One of Piper’s main arguments in Future Grace is that faith rather than gratitude is the primary motivation for sanctification. He does give a place for gratitude, but it is subordinate. There are two issues concerning this argument: 1) Is his case overstated? 2) Is his case coherent?
In regard to his overstated case, I have no desire to refute Piper’s emphasis on faith – properly understood however – as the fundamental motivator of the Christian life. That refutation is unnecessary because the Reformed structure of guilt, grace, and gratitude – as the characteristic of the Christian life – never meant to be set over and against faith. Piper argued that gratitude fosters a “debtor’s ethic” in which we who have received the sure gift of grace try to live the Christian life in attempt to repay God for what he has done for us. In all honesty, the only time I have ever heard this explanation of how gratitude works is from Piper. I am very glad that he wants to refute such a paradigm.
The point of the Reformed use of gratitude, however, is that the Christian life should be lived out of what you have surely and permanently already received from God. Piper’s criticism could be flipped. Perhaps his view is misused (or more pointedly used exactly as he uses it at times) to suggest that we must live as though our everlasting life is not secure and we must obtain it by works. That is precisely what the Reformed view aims to short circuit. I hope that Piper had in mind some sort of issue within wider Baptist or evangelical circles when he wrote about the debtor’s ethic. Because the Reformed paradigm has nothing to do with what he described. In this sense, his case is overstated. There is no need to argue faith rather than gratitude.
In regard to the coherency of his case, this issue again concerns his definition of faith. He understands faith primarily as satisfaction. I personally have no categories to understand gratitude as something radically distinct from satisfaction. These are both emotional categories of appreciation. The best I can muster as a thought experiment is that gratitude would be the recognition that you are satisfied. Even this, however, is merely distinguishing gratitude as the self-aware aspect of satisfaction, which I suppose somehow could be had conceptually prior to recognizing it. I hope you see this thought experiment as an effort at being fair to Piper’s paradigm. At the same time, I hope you see how much effort it takes to arrive at a rather strained resolution to the problem of reconciling his definition of faith with his effort to contrast it with gratitude.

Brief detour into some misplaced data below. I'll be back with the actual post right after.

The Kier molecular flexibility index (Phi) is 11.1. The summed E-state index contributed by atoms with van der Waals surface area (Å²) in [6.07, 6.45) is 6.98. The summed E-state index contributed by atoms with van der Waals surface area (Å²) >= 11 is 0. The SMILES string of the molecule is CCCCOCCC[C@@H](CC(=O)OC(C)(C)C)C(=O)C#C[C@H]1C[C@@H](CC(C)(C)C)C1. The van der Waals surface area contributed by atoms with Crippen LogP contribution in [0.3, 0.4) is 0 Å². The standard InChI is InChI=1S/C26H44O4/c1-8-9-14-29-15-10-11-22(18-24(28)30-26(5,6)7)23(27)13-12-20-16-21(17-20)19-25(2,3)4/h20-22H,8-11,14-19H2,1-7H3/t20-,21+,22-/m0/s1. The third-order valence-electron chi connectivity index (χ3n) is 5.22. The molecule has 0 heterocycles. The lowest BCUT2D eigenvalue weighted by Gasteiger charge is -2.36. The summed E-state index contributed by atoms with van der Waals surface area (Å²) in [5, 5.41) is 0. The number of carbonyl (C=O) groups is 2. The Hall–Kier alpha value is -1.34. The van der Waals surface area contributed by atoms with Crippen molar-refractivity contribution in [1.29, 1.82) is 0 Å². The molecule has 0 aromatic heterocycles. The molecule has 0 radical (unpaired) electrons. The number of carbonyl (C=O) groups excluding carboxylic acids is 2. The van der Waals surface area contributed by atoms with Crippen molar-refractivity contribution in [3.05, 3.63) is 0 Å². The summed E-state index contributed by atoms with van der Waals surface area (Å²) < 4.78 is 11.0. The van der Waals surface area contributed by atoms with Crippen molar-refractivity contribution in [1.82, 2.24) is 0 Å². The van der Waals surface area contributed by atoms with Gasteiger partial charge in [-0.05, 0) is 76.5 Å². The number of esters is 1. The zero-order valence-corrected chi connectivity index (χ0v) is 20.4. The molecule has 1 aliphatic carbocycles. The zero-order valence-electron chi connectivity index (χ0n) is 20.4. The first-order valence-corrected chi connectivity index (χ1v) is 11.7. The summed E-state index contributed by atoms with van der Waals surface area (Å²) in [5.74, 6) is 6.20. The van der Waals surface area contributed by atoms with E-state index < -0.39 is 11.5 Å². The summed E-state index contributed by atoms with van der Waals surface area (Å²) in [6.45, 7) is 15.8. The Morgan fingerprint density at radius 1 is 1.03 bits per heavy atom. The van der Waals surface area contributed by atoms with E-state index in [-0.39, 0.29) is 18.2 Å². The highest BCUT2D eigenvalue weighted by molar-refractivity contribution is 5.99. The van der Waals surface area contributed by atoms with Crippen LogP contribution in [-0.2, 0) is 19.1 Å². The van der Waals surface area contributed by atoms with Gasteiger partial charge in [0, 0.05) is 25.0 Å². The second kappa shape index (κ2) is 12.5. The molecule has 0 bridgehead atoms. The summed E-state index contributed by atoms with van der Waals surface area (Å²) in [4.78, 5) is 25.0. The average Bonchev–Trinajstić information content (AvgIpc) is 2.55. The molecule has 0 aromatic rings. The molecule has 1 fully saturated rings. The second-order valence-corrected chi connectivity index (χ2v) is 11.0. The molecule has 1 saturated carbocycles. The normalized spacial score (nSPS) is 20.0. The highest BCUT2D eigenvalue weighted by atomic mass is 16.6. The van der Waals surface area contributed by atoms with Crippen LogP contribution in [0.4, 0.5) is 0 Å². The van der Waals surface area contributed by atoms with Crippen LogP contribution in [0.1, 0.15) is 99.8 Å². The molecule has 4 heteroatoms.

So, it is hard to see how gratitude is not in some way satisfaction, but Piper has tried to leverage one against the other. Again, this issue would not be the same if Piper argued a traditional understanding of faith. Fairness dictates that we understand him on his own terms though. As quoted above, Piper himself argued that saving faith is cherishing being forgiven by God (pg. 270). If cherishing what satisfies us is not gratitude, then I am lost as to what gratitude is. Piper has then conflated faith and gratitude through his idiosyncratic view of faith, then opposed gratitude. This point coheres with the earlier claim that Piper conflates faith and faithfulness. In traditional Reformed theology, our works characterize the category of gratitude. Piper has taken aspects of what usually belong to sanctification and loaded them into the essence of faith itself. The argument against gratitude is, therefore, convoluted and cannot hold.
A Wobbly Paradigm
Piper’s argument that faith in future grace should drive our sanctification contains a useful premise when rightly constructed, as I tried to do in the first section, but ultimately proves to be convoluted and very inconsistently helpful mainly because of his confusing definition of faith. A charitable read strives to pull the best uses from a work, which I have done. Still, the puzzling complexity of Future Grace makes it hard to distinguish sections that make good arguments from sections that make bad ones. The definitional issues are laced throughout the work and bound into its very arguments. The rhetoric is often inspiring and can provide help in that sense. On the other hand, those who are trying to follow Piper’s underlying meaning will have to work for it and put effort into extracting those useful principles.
I want to close by indicating examples of how, not merely scattered instances, but the paradigm itself it faulty. The main issue seems to be that Piper did not clearly and consistently emphasize faith as that which binds us to Christ. He certainly said that and believes that. It is still not the central thrust of his understanding of faith. Because faith in primarily emotional, not even necessarily in direct connection to Christ, the Christian life becomes a mystical roller coaster of experientialism.